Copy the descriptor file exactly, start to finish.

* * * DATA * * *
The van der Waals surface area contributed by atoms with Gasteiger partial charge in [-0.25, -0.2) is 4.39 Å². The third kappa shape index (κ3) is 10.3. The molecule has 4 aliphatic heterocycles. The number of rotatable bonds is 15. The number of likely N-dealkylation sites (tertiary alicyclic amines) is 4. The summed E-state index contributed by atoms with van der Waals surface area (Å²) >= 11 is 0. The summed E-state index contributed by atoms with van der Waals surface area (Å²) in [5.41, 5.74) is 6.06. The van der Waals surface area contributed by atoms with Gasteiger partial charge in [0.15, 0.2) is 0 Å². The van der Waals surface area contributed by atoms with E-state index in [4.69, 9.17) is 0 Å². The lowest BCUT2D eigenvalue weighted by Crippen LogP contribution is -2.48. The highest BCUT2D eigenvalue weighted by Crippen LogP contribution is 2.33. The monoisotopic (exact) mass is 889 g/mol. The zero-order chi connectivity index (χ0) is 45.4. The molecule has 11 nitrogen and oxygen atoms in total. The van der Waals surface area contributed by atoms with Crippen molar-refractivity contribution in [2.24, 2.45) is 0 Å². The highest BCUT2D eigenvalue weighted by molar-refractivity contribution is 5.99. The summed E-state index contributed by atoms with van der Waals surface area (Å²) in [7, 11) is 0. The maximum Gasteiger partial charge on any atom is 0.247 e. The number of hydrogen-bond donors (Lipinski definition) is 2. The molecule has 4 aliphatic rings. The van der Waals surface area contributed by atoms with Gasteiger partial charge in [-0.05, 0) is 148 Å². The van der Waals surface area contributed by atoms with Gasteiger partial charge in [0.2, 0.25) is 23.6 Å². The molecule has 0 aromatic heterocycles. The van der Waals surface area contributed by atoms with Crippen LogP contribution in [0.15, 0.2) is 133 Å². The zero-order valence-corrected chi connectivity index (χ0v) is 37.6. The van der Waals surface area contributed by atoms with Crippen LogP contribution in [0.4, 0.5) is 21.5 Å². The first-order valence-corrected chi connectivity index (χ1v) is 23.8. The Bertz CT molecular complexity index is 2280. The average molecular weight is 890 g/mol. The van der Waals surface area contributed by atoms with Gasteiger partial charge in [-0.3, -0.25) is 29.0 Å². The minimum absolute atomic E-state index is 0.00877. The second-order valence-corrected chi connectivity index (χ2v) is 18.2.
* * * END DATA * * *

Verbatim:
The van der Waals surface area contributed by atoms with Gasteiger partial charge in [-0.25, -0.2) is 4.39 Å². The third kappa shape index (κ3) is 10.3. The molecule has 4 aliphatic heterocycles. The number of rotatable bonds is 15. The number of likely N-dealkylation sites (tertiary alicyclic amines) is 4. The summed E-state index contributed by atoms with van der Waals surface area (Å²) >= 11 is 0. The summed E-state index contributed by atoms with van der Waals surface area (Å²) in [5.41, 5.74) is 6.06. The van der Waals surface area contributed by atoms with Gasteiger partial charge in [0.15, 0.2) is 0 Å². The van der Waals surface area contributed by atoms with E-state index in [4.69, 9.17) is 0 Å². The lowest BCUT2D eigenvalue weighted by Crippen LogP contribution is -2.48. The highest BCUT2D eigenvalue weighted by Crippen LogP contribution is 2.33. The monoisotopic (exact) mass is 889 g/mol. The zero-order chi connectivity index (χ0) is 45.4. The molecule has 11 nitrogen and oxygen atoms in total. The van der Waals surface area contributed by atoms with Crippen molar-refractivity contribution in [2.24, 2.45) is 0 Å². The highest BCUT2D eigenvalue weighted by molar-refractivity contribution is 5.99. The summed E-state index contributed by atoms with van der Waals surface area (Å²) in [7, 11) is 0. The maximum Gasteiger partial charge on any atom is 0.247 e. The number of hydrogen-bond donors (Lipinski definition) is 2. The molecule has 4 aliphatic rings. The van der Waals surface area contributed by atoms with Gasteiger partial charge in [-0.05, 0) is 148 Å². The van der Waals surface area contributed by atoms with Gasteiger partial charge in [0.2, 0.25) is 23.6 Å². The molecule has 0 aromatic heterocycles. The van der Waals surface area contributed by atoms with Crippen LogP contribution in [0.15, 0.2) is 133 Å². The zero-order valence-corrected chi connectivity index (χ0v) is 37.6. The van der Waals surface area contributed by atoms with Crippen LogP contribution in [0.4, 0.5) is 21.5 Å². The first-order valence-corrected chi connectivity index (χ1v) is 23.8. The Bertz CT molecular complexity index is 2280. The average molecular weight is 890 g/mol. The van der Waals surface area contributed by atoms with Gasteiger partial charge in [-0.3, -0.25) is 29.0 Å². The minimum absolute atomic E-state index is 0.00877. The second-order valence-corrected chi connectivity index (χ2v) is 18.2.